3. By letter dated October 27, 1992, Bright's counsel advised this court the matter had been rendered moot because the trial court already had set bail for Bright in the amount of $1 million. Bright asked this court to decide the issue presented nonetheless. The People opposed this request.“While the case itself is now moot, [fn. omitted] it poses an issue of broad public interest, likely to recur, yet equally likely to evade review, and for that reason we think it appropriate that the matter be resolved.” (In re Nordin (1983) 143 Cal.App.3d 538, 541, 192 Cal.Rptr. 38.)
4. Article I, section 12 of the California Constitution was amended by Proposition 4 in the primary election of June 8, 1982. However, Proposition 4 did not alter existing law respecting the availability of bail for persons charged with capital offenses. It merely added two additional circumstances in which bail could be denied. (California Ballot Pamphlet for the Primary Election of June 8, 1982, p. 16.)Article I, section 12, of the California Constitution as amended by Proposition 4, reads in full: [¶] “A person shall be released on bail by sufficient sureties, except for: [¶] (a) Capital crimes when the facts are evident or the presumption great; [¶] (b) Felony offenses involving acts of violence on another person when the facts are evident or the presumption great and the court finds based upon clear and convincing evidence that there is substantial likelihood the person's release would result in great bodily harm to others; or [¶] (c) Felony offenses when the facts are evident or the presumption great and the court finds based on clear and convincing evidence that the person has threatened another with great bodily harm and that there is a substantial likelihood that the person would carry out the threat if released. [¶] Excessive bail may not be required. In fixing the amount of bail, the court shall take into consideration the seriousness of the offense charged, the previous criminal record of the defendant, and the probability of his or her appearing at the trial or hearing of the case. [¶] A person may be released on his or her own recognizance in the court's discretion.”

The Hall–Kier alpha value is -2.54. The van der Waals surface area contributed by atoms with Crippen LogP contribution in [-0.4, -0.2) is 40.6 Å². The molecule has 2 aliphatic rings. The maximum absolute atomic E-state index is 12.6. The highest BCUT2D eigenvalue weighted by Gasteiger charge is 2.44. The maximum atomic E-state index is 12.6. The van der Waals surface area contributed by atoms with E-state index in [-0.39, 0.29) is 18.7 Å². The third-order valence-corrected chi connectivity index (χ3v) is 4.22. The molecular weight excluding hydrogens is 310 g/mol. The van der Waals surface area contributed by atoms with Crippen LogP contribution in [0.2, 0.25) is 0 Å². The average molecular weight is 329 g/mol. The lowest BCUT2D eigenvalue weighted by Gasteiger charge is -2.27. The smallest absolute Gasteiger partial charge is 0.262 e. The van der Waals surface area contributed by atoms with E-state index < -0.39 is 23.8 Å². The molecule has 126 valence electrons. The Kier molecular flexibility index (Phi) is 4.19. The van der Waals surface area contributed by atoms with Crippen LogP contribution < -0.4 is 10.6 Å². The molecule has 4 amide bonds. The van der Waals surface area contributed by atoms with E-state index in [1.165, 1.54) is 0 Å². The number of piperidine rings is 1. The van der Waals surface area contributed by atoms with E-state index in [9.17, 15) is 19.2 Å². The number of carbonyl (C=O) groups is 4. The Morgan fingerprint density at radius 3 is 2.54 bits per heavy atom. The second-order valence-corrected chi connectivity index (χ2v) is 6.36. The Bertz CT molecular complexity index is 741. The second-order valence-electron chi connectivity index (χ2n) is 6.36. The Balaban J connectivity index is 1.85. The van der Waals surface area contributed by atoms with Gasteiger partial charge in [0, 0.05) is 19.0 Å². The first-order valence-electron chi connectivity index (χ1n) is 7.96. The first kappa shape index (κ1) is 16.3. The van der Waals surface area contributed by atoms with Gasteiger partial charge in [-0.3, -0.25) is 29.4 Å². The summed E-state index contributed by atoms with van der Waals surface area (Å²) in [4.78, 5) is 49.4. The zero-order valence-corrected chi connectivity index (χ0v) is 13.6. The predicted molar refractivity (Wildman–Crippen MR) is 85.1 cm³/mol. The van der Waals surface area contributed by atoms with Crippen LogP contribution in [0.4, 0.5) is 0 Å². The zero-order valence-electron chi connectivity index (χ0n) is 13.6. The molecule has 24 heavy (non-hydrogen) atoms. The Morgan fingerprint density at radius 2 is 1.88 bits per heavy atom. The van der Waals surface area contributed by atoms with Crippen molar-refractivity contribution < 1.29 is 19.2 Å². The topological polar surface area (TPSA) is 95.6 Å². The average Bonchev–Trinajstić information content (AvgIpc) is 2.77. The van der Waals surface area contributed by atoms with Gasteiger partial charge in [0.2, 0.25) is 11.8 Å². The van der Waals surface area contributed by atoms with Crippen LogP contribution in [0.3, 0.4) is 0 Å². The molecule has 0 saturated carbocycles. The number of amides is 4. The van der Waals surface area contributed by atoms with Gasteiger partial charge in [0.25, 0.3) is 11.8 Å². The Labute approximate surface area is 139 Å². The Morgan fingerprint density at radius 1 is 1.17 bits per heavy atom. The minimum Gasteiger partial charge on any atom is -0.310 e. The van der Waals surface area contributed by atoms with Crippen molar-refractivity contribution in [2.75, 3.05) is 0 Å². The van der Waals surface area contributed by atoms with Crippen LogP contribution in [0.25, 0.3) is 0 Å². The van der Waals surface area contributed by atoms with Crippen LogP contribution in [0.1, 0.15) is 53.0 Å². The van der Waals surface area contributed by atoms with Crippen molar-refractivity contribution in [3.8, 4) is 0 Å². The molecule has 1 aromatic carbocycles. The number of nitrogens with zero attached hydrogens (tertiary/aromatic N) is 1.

5. Other than special circumstance murder, offenses which presently are punishable by death or life in prison without the possibility of parole include treason, procuring the execution of an innocent person, train wrecking which results in death, malicious assault by a life prisoner, and sabotage resulting in death or great bodily injury. (§§ 37, 128, 219, 4500; Mil. & Vet.Code, § 1672, subd. (a).)
6. At oral argument counsel for Bright pointed out Bright faces the same penalty as an individual charged with kidnapping for ransom where the victim suffers death or bodily harm, or is intentionally confined in a manner which exposes the victim to a substantial likelihood of death. That crime, which is a violation of section 209, subdivision (a), is punishable by life in state prison without the possibility of parole. An individual so charged is entitled to reasonable bail. Bright argues the offense with which he is charged and a violation of section 209, subdivision (a), both carry the same possible penalty and ought to be viewed similarly for the purpose of bail. We disagree.The flaw in Bright's analogy is that a violation of section 209, subdivision (a), cannot be punished by death and thus is not a capital offense. Special circumstance murder, on the other hand, is a capital offense for which bail may be denied under the relevant constitutional and statutory provisions. We note that where a violation of section 209, subdivision (a), is based upon the fact the victim suffered death during the commission of kidnapping, the accused alternatively might be subject to prosecution for special circumstance murder pursuant to section 190.2, subdivision (a)(17)(ii), which is a capital offense.
KLEIN, Presiding Justice.
HINZ and KITCHING, JJ., concur.